FXa inhibitors are among the most commonly employed agents to reduce thrombotic events in high-risk patients in Canada and elsewhere. The availability of an antidote provides an important option to manage life-threatening bleeds in patients on anticoagulants.


Making a reversal agent available for urgent use in emergency centers where ICH and other major bleeding events associated with anticoagulants is now a reasonable standard of care. The ANNEXA-I trial has demonstrated that prompt initiation of the reversal agent andexanet alfa achieves effective hemostasis relative to usual care, including PCCs, in patients who present with ICH associated with FXa inhibitors such as apixaban or rivaroxaban.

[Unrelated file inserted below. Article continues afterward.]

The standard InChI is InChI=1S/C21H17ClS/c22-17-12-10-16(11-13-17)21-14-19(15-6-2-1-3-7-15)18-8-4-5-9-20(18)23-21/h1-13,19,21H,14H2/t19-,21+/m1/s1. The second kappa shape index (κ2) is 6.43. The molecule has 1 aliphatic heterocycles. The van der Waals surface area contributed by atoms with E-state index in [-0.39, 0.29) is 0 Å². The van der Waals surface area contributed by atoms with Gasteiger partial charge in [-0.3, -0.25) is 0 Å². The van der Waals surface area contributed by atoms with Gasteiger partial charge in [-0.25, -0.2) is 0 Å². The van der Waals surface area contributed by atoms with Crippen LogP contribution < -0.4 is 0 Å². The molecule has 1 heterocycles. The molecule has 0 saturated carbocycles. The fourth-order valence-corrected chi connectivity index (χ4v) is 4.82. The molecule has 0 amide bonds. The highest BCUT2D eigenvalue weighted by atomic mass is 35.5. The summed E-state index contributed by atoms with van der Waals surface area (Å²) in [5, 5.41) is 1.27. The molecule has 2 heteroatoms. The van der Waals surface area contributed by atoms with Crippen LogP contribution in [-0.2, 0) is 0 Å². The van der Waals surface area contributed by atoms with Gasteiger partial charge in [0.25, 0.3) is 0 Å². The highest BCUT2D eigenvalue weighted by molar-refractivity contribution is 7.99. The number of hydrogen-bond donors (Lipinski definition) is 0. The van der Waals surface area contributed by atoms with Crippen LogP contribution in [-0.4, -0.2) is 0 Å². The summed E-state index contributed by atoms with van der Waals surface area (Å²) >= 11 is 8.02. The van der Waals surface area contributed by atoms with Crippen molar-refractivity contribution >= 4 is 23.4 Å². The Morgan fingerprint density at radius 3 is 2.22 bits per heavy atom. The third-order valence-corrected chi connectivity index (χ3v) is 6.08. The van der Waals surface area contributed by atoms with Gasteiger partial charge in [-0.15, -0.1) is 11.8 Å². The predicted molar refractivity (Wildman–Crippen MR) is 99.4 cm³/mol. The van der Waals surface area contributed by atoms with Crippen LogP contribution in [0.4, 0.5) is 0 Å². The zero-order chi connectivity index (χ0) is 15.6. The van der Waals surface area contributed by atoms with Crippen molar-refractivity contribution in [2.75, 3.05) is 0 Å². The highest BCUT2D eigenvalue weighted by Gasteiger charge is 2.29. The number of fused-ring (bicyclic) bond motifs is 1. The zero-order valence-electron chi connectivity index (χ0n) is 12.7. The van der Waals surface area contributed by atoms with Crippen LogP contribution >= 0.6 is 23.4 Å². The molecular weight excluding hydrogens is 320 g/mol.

The information and opinions expressed herein are those of the participants and do not necessarily reflect those of Xfacto Communications Inc. or the sponsor. The distribution of this meeting report was made possible through industry support under written agreement that ensures editorial independence. The content is for educational purposes and should not be taken as an endorsement of any products, uses or doses. Physicians should consult the appropriate monograph before prescribing any drugs. Distribution, reproduction, alteration of this program is strictly prohibited without written consent of Xfacto Communications Inc. Copyright 2024. All rights reserved. The Medical XchangeTM